The first time I experienced a client drop dramatic, sudden, emphatic change talk in a session my jaw just about hit the floor. I was with a client who was on the verge of becoming homeless, but could not seem to take action due to depression and overwhelm. We explored the ambivalence, non-judgmentally, for just a few minutes, and suddenly she startled as if she were jerking awake from a deep sleep and said " oh my god, I have to go find a place to live". We scribbled out a quick list and she bolted for the door to go get some urgent and important stuff done. The next day she came into my office with the proud news that she got the apartment.

Listening with empathy and reflecting in a forward direction can transform an otherwise superficial or circular conversation into an insight and action provoking depth charge. KABOOM!

As an addendum I'm including the following progress update to the above mentioned clients status. She did in fact find and move in to the apartment. But as it turns out its is a meth house, and she has subsequently become hopelessly relapsed in her meth addiction (I was treating her opiate addiction at the time of writing, her meth addiction was in remission). One step forward three steps back I guess.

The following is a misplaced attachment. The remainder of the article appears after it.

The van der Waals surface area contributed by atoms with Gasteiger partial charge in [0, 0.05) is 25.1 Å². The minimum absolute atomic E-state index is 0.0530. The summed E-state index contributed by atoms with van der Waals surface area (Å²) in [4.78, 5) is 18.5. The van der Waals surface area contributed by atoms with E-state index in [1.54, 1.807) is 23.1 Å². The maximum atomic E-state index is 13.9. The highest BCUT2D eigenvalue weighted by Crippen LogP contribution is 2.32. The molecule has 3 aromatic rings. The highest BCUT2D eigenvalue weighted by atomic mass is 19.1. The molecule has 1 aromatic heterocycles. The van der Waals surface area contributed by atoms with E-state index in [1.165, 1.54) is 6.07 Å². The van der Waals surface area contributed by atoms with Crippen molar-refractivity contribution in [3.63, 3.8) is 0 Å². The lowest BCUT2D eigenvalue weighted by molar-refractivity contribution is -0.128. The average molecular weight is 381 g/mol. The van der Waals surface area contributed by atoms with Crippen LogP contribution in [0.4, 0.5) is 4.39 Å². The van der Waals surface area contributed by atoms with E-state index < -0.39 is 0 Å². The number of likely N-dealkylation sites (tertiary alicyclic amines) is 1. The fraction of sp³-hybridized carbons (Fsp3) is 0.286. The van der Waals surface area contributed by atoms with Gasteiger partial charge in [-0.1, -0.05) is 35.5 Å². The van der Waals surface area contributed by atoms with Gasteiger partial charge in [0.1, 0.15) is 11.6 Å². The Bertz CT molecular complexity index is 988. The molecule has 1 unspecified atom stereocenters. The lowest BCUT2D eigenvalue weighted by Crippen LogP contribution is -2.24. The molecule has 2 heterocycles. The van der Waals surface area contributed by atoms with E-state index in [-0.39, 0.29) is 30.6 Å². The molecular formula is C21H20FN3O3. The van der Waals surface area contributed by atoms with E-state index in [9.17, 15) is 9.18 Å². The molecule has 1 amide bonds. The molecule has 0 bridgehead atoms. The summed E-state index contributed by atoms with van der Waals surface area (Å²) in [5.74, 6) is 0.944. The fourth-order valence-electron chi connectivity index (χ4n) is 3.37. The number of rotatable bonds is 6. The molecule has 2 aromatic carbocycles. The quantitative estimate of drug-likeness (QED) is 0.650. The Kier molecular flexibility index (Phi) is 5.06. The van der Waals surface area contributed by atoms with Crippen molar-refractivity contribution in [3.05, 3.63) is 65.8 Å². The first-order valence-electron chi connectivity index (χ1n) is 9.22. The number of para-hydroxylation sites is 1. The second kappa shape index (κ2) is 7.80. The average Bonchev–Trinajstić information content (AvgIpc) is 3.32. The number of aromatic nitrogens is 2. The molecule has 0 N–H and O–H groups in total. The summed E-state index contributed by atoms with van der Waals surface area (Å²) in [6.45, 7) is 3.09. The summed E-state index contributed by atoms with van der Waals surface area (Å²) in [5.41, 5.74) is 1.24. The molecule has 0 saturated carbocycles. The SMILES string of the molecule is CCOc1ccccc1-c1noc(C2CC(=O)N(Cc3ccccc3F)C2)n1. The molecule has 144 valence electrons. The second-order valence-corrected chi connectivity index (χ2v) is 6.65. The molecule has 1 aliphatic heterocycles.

This of course does not at all reflect poorly on MI, but it does remind us that long term adaptive behavioral change takes sustained long term effort and commitment.
Profile Image for Chelsea Jennings.
42 reviews6 followers
January 9, 2014
This is the most logical and effective approach I've learned for evoking change in people. I've seen it work in practice. It's pretty amazing. It would be a very good thing if this were required reading and training for everyone working in counseling, social work, medicine, criminal justice and teen mentoring as well as many other applications.
Profile Image for Miles.
464 reviews151 followers
January 15, 2021
Several friends recommended William R. Miller and Stephen Rollnick’s Motivational Interviewing as a reliable and longstanding practice that would be useful for an aspiring counselor to explore. The book is a terrific resource for professionals and laypeople interested in the language of change and dynamics of personal development.